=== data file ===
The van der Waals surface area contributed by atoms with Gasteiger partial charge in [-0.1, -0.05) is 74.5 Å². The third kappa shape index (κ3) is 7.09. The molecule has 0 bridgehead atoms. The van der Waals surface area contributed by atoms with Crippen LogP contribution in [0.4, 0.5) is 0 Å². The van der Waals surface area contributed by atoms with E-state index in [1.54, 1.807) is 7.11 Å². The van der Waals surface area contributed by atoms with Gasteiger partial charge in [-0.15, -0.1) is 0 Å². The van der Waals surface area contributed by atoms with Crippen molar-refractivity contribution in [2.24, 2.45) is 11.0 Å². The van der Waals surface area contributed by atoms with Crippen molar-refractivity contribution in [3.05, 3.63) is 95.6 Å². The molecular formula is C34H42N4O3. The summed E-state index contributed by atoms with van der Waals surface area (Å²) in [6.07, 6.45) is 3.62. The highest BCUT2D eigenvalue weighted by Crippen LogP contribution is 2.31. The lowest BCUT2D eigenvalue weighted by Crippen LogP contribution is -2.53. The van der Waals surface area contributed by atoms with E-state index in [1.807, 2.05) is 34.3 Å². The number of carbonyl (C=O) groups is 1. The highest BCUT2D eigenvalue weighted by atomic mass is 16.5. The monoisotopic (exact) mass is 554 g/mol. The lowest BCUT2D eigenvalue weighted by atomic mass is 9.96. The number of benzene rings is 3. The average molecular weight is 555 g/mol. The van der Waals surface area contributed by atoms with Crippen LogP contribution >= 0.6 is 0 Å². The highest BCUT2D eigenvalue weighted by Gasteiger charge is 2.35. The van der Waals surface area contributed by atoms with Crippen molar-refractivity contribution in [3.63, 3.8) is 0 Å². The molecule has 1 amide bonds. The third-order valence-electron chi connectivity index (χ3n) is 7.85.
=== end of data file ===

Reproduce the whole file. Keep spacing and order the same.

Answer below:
The van der Waals surface area contributed by atoms with Gasteiger partial charge in [-0.1, -0.05) is 74.5 Å². The third kappa shape index (κ3) is 7.09. The molecule has 0 bridgehead atoms. The van der Waals surface area contributed by atoms with Crippen LogP contribution in [0.4, 0.5) is 0 Å². The van der Waals surface area contributed by atoms with E-state index in [1.54, 1.807) is 7.11 Å². The van der Waals surface area contributed by atoms with Gasteiger partial charge in [-0.15, -0.1) is 0 Å². The van der Waals surface area contributed by atoms with Crippen molar-refractivity contribution in [2.24, 2.45) is 11.0 Å². The van der Waals surface area contributed by atoms with Crippen molar-refractivity contribution in [3.05, 3.63) is 95.6 Å². The molecular formula is C34H42N4O3. The summed E-state index contributed by atoms with van der Waals surface area (Å²) in [6.07, 6.45) is 3.62. The highest BCUT2D eigenvalue weighted by Crippen LogP contribution is 2.31. The lowest BCUT2D eigenvalue weighted by Crippen LogP contribution is -2.53. The van der Waals surface area contributed by atoms with E-state index in [1.807, 2.05) is 34.3 Å². The number of carbonyl (C=O) groups is 1. The highest BCUT2D eigenvalue weighted by atomic mass is 16.5. The monoisotopic (exact) mass is 554 g/mol. The lowest BCUT2D eigenvalue weighted by atomic mass is 9.96. The number of benzene rings is 3. The average molecular weight is 555 g/mol. The van der Waals surface area contributed by atoms with Crippen LogP contribution >= 0.6 is 0 Å². The highest BCUT2D eigenvalue weighted by Gasteiger charge is 2.35. The van der Waals surface area contributed by atoms with Crippen molar-refractivity contribution in [3.63, 3.8) is 0 Å². The molecule has 1 amide bonds. The third-order valence-electron chi connectivity index (χ3n) is 7.85.